So the “anti-marketing how-to community-engagement book” epithet may be a little euphemistic. Let’s stick with a “not-annoying and not insulting practical online marketing book for small business”. Sure, it sounds less “cool”, but take it from me, “not annoying and not insulting” part is worth *a lot* when talking about marketing.

Conclusion

Will I recommend it? Well, it depends on who you are. The 3 of 5 stars I give to this book is just an average: it ranges from totally irrelevant for some uses to a fantastic HOWTO to get the online marketing of your business started in no time. You Mileage -May- Will Vary.

#tweetsmart
25 Twitter Projects to Help You Build Your Community
By J. S. McDougall
Publisher: O’Reilly Media
Released: February 2012
Pages: 106
http://shop.oreilly.com/product/0636920021315.do

Migrate a virtualbox VM to a bigger virtual disk March 18, 2012

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When a virtual machine has limited use, you don’t want to loose too much space. Sometimes, however, you get the size wrong.

In my case, I have a minimal Windows VM on my Ubuntu laptop. Once in a while I test an upcoming Padre (The Perl IDE) release or update a crappy usb device with Windows-only support. Win-modems may be gone, but we still have GPS devices that run GNU/Linux but can only be connected to Windows. (I guess seeing your market-share shrink because of smart-phones is what they call bad karma, TomTom.)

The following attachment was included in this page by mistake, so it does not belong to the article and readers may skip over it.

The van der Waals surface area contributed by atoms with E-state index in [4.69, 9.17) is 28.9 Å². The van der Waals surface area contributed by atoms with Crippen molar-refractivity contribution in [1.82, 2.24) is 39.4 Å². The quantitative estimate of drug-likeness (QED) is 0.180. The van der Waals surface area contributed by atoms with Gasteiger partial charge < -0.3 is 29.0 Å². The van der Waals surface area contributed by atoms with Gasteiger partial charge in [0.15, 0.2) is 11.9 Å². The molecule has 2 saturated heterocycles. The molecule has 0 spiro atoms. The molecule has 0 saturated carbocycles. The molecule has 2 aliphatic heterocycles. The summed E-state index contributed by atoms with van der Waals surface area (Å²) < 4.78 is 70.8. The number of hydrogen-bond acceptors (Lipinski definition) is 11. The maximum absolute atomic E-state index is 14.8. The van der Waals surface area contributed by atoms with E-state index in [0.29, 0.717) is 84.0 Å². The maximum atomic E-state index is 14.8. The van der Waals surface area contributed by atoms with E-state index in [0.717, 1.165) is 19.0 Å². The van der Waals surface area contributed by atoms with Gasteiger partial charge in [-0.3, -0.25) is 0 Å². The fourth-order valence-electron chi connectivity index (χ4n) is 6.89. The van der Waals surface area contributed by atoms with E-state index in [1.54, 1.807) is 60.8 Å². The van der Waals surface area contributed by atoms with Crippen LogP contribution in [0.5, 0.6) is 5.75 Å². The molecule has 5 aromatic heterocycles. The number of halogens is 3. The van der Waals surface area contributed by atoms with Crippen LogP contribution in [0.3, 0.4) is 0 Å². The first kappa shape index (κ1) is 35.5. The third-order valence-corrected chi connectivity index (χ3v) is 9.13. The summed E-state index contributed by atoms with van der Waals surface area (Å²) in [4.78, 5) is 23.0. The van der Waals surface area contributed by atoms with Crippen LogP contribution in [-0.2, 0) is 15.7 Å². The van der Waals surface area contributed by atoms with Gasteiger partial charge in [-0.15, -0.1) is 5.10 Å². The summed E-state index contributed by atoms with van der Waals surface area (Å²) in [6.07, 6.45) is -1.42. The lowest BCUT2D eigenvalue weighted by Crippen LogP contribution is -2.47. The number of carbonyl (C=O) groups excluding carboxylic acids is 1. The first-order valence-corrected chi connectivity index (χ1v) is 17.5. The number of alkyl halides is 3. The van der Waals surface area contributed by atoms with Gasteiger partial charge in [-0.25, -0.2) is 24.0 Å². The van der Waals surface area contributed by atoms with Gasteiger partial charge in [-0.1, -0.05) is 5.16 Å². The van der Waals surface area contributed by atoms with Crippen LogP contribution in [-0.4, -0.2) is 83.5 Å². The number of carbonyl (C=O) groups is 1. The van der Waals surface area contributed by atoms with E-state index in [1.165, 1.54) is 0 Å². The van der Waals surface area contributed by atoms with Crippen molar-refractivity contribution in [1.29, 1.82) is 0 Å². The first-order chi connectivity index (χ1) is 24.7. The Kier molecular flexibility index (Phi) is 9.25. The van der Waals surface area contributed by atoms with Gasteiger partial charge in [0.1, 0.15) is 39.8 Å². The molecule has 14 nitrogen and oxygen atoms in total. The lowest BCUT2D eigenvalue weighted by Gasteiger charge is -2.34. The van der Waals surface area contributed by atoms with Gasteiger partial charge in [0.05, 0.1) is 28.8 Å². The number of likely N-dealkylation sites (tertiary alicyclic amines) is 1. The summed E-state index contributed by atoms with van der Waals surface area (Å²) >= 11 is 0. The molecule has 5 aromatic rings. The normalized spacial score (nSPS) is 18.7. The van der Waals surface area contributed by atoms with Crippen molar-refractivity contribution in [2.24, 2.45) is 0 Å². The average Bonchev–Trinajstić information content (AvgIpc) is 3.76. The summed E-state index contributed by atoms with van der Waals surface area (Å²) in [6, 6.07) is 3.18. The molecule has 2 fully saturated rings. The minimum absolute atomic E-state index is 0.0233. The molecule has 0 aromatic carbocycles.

Windows being Windows, adding disks is a terrible experience (what’s up with the alphabet as a mounting point?) and moving a Windows installation to a second disk is a nightmare. Luckily, free software gets the job done:

1. Make sure your guest machine is halted properly. This is specially important for a NTFS (virtual) partition of a Windows VM.

2. Download Ubuntu (It does not matter if you use the 32- or the 64-bit version, other GNU/Linux distribution will work as well). The screenshots are from a Ubuntu 11.10 setup.

3. In the specific VM-settings, add a new disk (to the same disk controller) and a new cdrom. Load the Ubuntu iso in the virtual cdrom drive.

 

4. Make sure the VM boots from the cdrom.

 

5. “Try” Ubuntu. Once Ubuntu is loaded, launch “gparted”.

 

6. Select the old disk (normally the first one, check the size).

 

7. Right on the disk representation and “copy” it.